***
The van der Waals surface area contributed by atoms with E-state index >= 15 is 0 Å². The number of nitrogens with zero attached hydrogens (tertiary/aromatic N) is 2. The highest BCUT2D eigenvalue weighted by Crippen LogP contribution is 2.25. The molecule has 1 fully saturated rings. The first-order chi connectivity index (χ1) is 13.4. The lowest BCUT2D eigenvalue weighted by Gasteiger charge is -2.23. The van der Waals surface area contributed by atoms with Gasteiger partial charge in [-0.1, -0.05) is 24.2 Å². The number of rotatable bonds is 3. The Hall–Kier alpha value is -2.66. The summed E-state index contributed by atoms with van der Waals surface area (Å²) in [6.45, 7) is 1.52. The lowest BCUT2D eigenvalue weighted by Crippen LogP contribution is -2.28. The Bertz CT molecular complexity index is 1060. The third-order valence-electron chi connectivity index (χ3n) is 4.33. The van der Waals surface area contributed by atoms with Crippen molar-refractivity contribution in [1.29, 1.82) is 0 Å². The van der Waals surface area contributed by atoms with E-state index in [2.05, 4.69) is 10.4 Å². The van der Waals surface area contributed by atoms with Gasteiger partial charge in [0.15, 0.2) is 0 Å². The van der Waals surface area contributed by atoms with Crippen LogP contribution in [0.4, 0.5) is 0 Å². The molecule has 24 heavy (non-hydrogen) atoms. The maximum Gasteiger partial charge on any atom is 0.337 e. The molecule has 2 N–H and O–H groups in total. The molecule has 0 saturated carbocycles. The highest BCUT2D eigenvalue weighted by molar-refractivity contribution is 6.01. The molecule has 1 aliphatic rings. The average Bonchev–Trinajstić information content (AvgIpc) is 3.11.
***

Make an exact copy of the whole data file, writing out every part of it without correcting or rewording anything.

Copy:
The van der Waals surface area contributed by atoms with E-state index >= 15 is 0 Å². The number of nitrogens with zero attached hydrogens (tertiary/aromatic N) is 2. The highest BCUT2D eigenvalue weighted by Crippen LogP contribution is 2.25. The molecule has 1 fully saturated rings. The first-order chi connectivity index (χ1) is 13.4. The lowest BCUT2D eigenvalue weighted by Gasteiger charge is -2.23. The van der Waals surface area contributed by atoms with Gasteiger partial charge in [-0.1, -0.05) is 24.2 Å². The number of rotatable bonds is 3. The Hall–Kier alpha value is -2.66. The summed E-state index contributed by atoms with van der Waals surface area (Å²) in [6.45, 7) is 1.52. The lowest BCUT2D eigenvalue weighted by Crippen LogP contribution is -2.28. The Bertz CT molecular complexity index is 1060. The third-order valence-electron chi connectivity index (χ3n) is 4.33. The van der Waals surface area contributed by atoms with Crippen molar-refractivity contribution in [1.29, 1.82) is 0 Å². The van der Waals surface area contributed by atoms with E-state index in [2.05, 4.69) is 10.4 Å². The van der Waals surface area contributed by atoms with Gasteiger partial charge in [0.15, 0.2) is 0 Å². The van der Waals surface area contributed by atoms with Crippen LogP contribution in [0.4, 0.5) is 0 Å². The molecule has 24 heavy (non-hydrogen) atoms. The maximum Gasteiger partial charge on any atom is 0.337 e. The molecule has 2 N–H and O–H groups in total. The molecule has 0 saturated carbocycles. The highest BCUT2D eigenvalue weighted by molar-refractivity contribution is 6.01. The molecule has 1 aliphatic rings. The average Bonchev–Trinajstić information content (AvgIpc) is 3.11.